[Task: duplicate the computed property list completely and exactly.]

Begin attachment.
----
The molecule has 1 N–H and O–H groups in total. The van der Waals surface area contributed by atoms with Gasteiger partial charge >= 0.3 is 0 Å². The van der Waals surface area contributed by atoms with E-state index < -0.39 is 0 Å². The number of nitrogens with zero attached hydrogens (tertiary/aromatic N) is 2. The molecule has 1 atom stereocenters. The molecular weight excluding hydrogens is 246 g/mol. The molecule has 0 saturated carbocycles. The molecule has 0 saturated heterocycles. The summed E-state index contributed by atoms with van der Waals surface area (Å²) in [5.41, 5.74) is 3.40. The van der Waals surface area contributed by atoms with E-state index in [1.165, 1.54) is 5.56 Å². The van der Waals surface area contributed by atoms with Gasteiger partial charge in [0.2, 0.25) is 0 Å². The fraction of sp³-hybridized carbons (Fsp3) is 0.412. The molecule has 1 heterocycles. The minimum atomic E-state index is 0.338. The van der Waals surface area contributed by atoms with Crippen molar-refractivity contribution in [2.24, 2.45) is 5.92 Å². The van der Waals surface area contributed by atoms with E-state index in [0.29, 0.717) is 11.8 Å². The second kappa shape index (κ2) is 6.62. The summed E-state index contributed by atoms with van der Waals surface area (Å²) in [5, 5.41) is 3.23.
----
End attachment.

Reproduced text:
The molecule has 1 N–H and O–H groups in total. The van der Waals surface area contributed by atoms with Gasteiger partial charge >= 0.3 is 0 Å². The van der Waals surface area contributed by atoms with E-state index < -0.39 is 0 Å². The number of nitrogens with zero attached hydrogens (tertiary/aromatic N) is 2. The molecule has 1 atom stereocenters. The molecular weight excluding hydrogens is 246 g/mol. The molecule has 0 saturated carbocycles. The molecule has 0 saturated heterocycles. The summed E-state index contributed by atoms with van der Waals surface area (Å²) in [5.41, 5.74) is 3.40. The van der Waals surface area contributed by atoms with E-state index in [1.165, 1.54) is 5.56 Å². The van der Waals surface area contributed by atoms with Gasteiger partial charge in [0.2, 0.25) is 0 Å². The fraction of sp³-hybridized carbons (Fsp3) is 0.412. The molecule has 1 heterocycles. The minimum atomic E-state index is 0.338. The van der Waals surface area contributed by atoms with Crippen molar-refractivity contribution in [2.24, 2.45) is 5.92 Å². The van der Waals surface area contributed by atoms with E-state index in [0.29, 0.717) is 11.8 Å². The second kappa shape index (κ2) is 6.62. The summed E-state index contributed by atoms with van der Waals surface area (Å²) in [5, 5.41) is 3.23.